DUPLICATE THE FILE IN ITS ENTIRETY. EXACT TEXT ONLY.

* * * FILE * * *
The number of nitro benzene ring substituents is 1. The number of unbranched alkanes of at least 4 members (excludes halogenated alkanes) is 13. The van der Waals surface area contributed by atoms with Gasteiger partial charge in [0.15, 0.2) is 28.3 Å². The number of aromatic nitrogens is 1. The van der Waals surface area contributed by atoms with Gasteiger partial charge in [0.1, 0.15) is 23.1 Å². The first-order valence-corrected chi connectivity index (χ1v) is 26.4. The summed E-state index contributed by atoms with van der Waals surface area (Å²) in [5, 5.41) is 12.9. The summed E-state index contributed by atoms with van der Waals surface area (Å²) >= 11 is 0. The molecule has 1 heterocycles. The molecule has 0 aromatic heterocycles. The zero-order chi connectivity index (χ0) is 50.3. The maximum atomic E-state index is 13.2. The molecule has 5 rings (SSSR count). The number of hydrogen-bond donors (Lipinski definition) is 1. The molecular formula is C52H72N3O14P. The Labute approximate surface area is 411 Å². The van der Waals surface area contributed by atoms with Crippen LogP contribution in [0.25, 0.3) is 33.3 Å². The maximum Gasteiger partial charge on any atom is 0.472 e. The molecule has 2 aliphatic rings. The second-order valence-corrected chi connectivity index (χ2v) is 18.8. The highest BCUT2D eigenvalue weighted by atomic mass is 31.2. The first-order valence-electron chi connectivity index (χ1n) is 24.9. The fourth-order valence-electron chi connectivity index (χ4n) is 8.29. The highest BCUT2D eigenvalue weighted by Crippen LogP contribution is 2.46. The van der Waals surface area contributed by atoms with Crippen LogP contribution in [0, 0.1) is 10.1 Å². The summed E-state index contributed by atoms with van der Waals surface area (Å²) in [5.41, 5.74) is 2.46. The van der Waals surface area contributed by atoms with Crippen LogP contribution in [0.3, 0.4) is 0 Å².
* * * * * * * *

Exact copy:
The number of nitro benzene ring substituents is 1. The number of unbranched alkanes of at least 4 members (excludes halogenated alkanes) is 13. The van der Waals surface area contributed by atoms with Gasteiger partial charge in [0.15, 0.2) is 28.3 Å². The number of aromatic nitrogens is 1. The van der Waals surface area contributed by atoms with Gasteiger partial charge in [0.1, 0.15) is 23.1 Å². The first-order valence-corrected chi connectivity index (χ1v) is 26.4. The summed E-state index contributed by atoms with van der Waals surface area (Å²) in [5, 5.41) is 12.9. The summed E-state index contributed by atoms with van der Waals surface area (Å²) >= 11 is 0. The molecule has 1 heterocycles. The molecule has 0 aromatic heterocycles. The zero-order chi connectivity index (χ0) is 50.3. The maximum atomic E-state index is 13.2. The molecule has 5 rings (SSSR count). The number of hydrogen-bond donors (Lipinski definition) is 1. The molecular formula is C52H72N3O14P. The Labute approximate surface area is 411 Å². The van der Waals surface area contributed by atoms with Crippen LogP contribution in [0.25, 0.3) is 33.3 Å². The maximum Gasteiger partial charge on any atom is 0.472 e. The molecule has 2 aliphatic rings. The second-order valence-corrected chi connectivity index (χ2v) is 18.8. The highest BCUT2D eigenvalue weighted by atomic mass is 31.2. The first-order valence-electron chi connectivity index (χ1n) is 24.9. The fourth-order valence-electron chi connectivity index (χ4n) is 8.29. The highest BCUT2D eigenvalue weighted by Crippen LogP contribution is 2.46. The van der Waals surface area contributed by atoms with Crippen LogP contribution in [0, 0.1) is 10.1 Å². The summed E-state index contributed by atoms with van der Waals surface area (Å²) in [5.41, 5.74) is 2.46. The van der Waals surface area contributed by atoms with Crippen LogP contribution in [0.3, 0.4) is 0 Å².